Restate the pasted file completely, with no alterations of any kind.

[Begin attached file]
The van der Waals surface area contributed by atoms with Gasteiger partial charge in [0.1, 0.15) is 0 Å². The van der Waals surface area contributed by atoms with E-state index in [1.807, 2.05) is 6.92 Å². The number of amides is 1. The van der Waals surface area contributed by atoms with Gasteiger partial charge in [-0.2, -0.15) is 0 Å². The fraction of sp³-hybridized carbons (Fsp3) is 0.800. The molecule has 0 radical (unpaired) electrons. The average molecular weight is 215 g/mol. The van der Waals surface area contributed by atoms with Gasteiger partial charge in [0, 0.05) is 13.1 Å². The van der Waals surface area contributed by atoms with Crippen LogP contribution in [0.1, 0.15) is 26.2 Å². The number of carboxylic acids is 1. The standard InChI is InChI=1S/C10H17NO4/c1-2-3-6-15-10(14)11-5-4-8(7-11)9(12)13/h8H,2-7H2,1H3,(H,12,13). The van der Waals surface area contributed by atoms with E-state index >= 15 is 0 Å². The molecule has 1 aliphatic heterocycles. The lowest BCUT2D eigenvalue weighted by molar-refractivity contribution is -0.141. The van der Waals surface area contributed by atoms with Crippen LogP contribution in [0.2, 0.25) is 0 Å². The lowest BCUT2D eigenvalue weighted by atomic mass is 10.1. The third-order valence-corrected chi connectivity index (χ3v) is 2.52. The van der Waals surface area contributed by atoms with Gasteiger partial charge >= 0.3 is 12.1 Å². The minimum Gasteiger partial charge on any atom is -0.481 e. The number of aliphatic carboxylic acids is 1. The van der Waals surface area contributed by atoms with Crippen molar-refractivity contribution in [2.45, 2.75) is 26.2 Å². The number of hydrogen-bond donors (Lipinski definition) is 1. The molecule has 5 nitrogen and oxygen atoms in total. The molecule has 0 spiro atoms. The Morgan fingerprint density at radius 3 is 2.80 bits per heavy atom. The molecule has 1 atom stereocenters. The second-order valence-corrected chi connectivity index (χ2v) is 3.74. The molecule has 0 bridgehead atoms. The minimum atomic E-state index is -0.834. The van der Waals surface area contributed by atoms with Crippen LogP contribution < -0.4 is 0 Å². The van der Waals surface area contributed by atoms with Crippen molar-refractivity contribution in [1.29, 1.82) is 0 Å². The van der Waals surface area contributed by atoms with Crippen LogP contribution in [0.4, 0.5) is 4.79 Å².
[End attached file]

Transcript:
The van der Waals surface area contributed by atoms with Gasteiger partial charge in [0.1, 0.15) is 0 Å². The van der Waals surface area contributed by atoms with E-state index in [1.807, 2.05) is 6.92 Å². The number of amides is 1. The van der Waals surface area contributed by atoms with Gasteiger partial charge in [-0.2, -0.15) is 0 Å². The fraction of sp³-hybridized carbons (Fsp3) is 0.800. The molecule has 0 radical (unpaired) electrons. The average molecular weight is 215 g/mol. The van der Waals surface area contributed by atoms with Gasteiger partial charge in [0, 0.05) is 13.1 Å². The van der Waals surface area contributed by atoms with Crippen LogP contribution in [0.1, 0.15) is 26.2 Å². The number of carboxylic acids is 1. The standard InChI is InChI=1S/C10H17NO4/c1-2-3-6-15-10(14)11-5-4-8(7-11)9(12)13/h8H,2-7H2,1H3,(H,12,13). The van der Waals surface area contributed by atoms with E-state index >= 15 is 0 Å². The molecule has 1 aliphatic heterocycles. The lowest BCUT2D eigenvalue weighted by molar-refractivity contribution is -0.141. The van der Waals surface area contributed by atoms with Crippen LogP contribution in [0.2, 0.25) is 0 Å². The lowest BCUT2D eigenvalue weighted by atomic mass is 10.1. The third-order valence-corrected chi connectivity index (χ3v) is 2.52. The van der Waals surface area contributed by atoms with Gasteiger partial charge >= 0.3 is 12.1 Å². The minimum Gasteiger partial charge on any atom is -0.481 e. The number of aliphatic carboxylic acids is 1. The van der Waals surface area contributed by atoms with Crippen molar-refractivity contribution in [2.45, 2.75) is 26.2 Å². The number of hydrogen-bond donors (Lipinski definition) is 1. The molecule has 5 nitrogen and oxygen atoms in total. The molecule has 0 spiro atoms. The Morgan fingerprint density at radius 3 is 2.80 bits per heavy atom. The molecule has 1 atom stereocenters. The second-order valence-corrected chi connectivity index (χ2v) is 3.74. The molecule has 0 bridgehead atoms. The minimum atomic E-state index is -0.834. The van der Waals surface area contributed by atoms with Crippen LogP contribution < -0.4 is 0 Å². The van der Waals surface area contributed by atoms with Crippen molar-refractivity contribution in [1.29, 1.82) is 0 Å². The van der Waals surface area contributed by atoms with Crippen LogP contribution in [0.4, 0.5) is 4.79 Å².